What Happens If You Have The Wrong Tooth Removed?
The Law Of… winning dental negligence claims
An Oxfordshire woman, already nervous about going under the drill, had her faith in dentistry tested to its limits when what should have been a routine extraction didn't turn out as expected.
Sarah Chambers, a Medical Negligence Solicitor at Simpson Millar, took on the case and explains how this claim for dental negligence unfolded.
Pulling The Wrong Tooth
Mrs Joanna Hoskin, of Benson in Oxfordshire, first approached Simpson Millar in 2016. She had a complaint against her dentist, which proved to be more than just the customary dental negligence case. Her circumstances, once explained, revealed not only a catalogue of errors leading to the failure in care, but also grounds to bring a claim not against one hospital, as is typical, but two.
Following an assessment by an orthodontist at the Royal Cornwall Hospital on the outskirts of Truro, Mrs Hoskin was referred to the Oxford University Hospitals NHS Foundation Trust, where she was to undergo the extraction of two of her teeth. Due to her extreme anxiety regarding dental treatment, the procedure took place under general anaesthetic, but the outcome was hardly what she expected when it was discovered that what should have been a fairly innocuous operation had gone terribly wrong.
One of the teeth removed by the Consultant Maxillofacial Surgeon at the Oxford University Hospital proved to be the wrong one.
The Impact Of A Wrongful Tooth Extraction
Tooth extractions can be daunting enough at the best of times, but in instances where somebody has a genuine fear of visiting the dentist, such a relatively routine procedure can be truly terrifying, hence the need for the claimant in this case to undergo a general anaesthetic. Discovering the wrong tooth has been removed, necessitating a subsequent extraction to correct the botched surgery, will place further psychological and emotional strain on anybody already adversely affected by the prospect of such treatment.
An extraction can also leave the patient extremely self-conscious of the resulting gap, as it is generally considered good practice to give the gum at least 3 months to heal (which can stretch to 6, depending upon recovery rate) before a bridge can be fitted. This can give rise to confidence issues – not to mention problems with eating and drinking – damaging the patient's quality of life.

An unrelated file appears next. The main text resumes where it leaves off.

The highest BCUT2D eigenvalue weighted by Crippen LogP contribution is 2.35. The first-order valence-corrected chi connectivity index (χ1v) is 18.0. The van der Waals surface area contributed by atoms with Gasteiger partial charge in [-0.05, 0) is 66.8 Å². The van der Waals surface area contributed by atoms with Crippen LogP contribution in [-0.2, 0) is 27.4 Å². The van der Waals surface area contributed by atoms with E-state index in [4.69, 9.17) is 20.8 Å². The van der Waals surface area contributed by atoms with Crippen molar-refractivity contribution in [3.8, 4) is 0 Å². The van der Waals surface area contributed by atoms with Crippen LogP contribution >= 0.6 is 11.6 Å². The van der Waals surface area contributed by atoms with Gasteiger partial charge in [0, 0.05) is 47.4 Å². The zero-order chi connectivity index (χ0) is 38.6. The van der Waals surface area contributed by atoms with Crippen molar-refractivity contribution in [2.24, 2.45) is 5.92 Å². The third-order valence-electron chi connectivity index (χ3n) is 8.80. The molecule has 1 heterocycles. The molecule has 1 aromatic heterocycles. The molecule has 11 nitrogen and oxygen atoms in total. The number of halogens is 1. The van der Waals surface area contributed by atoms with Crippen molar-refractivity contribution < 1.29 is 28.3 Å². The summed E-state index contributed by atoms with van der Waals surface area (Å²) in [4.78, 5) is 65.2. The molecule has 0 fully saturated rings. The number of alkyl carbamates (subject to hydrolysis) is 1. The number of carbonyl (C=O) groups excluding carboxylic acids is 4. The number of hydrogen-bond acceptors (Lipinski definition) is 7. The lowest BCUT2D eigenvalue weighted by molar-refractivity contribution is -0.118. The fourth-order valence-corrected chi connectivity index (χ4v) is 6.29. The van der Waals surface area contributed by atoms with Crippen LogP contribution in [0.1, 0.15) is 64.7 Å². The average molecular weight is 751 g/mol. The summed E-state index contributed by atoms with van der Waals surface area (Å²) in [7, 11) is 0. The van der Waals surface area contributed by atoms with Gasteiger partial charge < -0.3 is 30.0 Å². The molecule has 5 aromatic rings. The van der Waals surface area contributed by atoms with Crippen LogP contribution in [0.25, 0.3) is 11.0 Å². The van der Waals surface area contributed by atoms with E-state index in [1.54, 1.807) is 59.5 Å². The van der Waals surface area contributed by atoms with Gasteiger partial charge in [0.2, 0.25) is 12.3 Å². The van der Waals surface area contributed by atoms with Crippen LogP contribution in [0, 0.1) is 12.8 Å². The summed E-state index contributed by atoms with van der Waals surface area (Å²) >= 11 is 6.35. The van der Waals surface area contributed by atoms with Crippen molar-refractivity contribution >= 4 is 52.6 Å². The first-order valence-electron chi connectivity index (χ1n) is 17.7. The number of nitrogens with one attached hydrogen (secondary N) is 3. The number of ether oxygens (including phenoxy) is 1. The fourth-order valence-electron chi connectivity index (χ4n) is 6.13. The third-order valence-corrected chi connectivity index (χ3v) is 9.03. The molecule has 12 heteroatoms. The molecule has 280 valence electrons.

On top of the impact upon a patient's quality of life, there is also the financial aspect to consider. Dental treatment (whether NHS or private) can be expensive and the cost of the corrective surgery needed to remedy a tooth removed in error would leave a considerable dent in the average bank account.
What Can I Do If My Dentist Removes The Wrong Tooth?
If you have been the victim of a wrongful extraction, you should seek independent legal advice from a law firm, such as Simpson Millar, which has a clinical error department equipped to handle, often complex, dental negligence claims.
Where the wrong tooth has been removed, factors such as psychological impact, loss of earnings (dependent upon profession) and the effect on your quality of life, along with the cost of remedial treatment, will be taken into consideration when determining the value of any award.
Preventable Dental Negligence
Sarah Chambers, representing Mrs Joanna Hoskin, established that fault not only lay with the Oxford University Hospital where the procedure took place, but also with the Royal Cornwall Hospital from where the original referral was made.
In its referral notes, the Royal Cornwall had failed to correctly identify the two teeth that required extraction, neglecting to use 2 different forms of tooth notation – which associate information to a specific tooth – recommended as good practice under British Orthodontic guidelines. Even with the Royal Cornwall Hospital's error, it was still possible for the Oxford University Hospital to prevent the wrong extraction taking place. This could have been achieved via a careful review of the x-rays, which would easily have identified the teeth that were in need of removal. Such precautions were not taken, resulting in the unnecessary removal of one of Mrs Hoskin's teeth and the consequent need for further, anxiety-inducing dental work.
'A Good Result'
Asserting that, due to the negligence of the two hospitals involved, Mrs Hoskin had suffered injury through the need for an additional general anaesthetic procedure, causing distress and worry, a Letter of Claim, along with offers of an early settlement (Part 36) were sent to the NHS trusts responsible. As it was the combined errors of both hospitals that contributed to the claimant's injury, the cost of a financial settlement would be split between the two parties.
Both the Oxford University and Roy Cornwall Hospitals NHS Trusts accepted their part in Mrs Hoskin's misfortune, admitting liability and agreeing, as per the Part 36 offer of early settlement, to pay damages of £2,500.
Mrs Hoskin praised Sarah Chambers and the service she'd received from Simpson Millar, commenting:
"I was so pleased that Simpson Millar was able to get a good result for me on this case. Thankfully, I now have closure."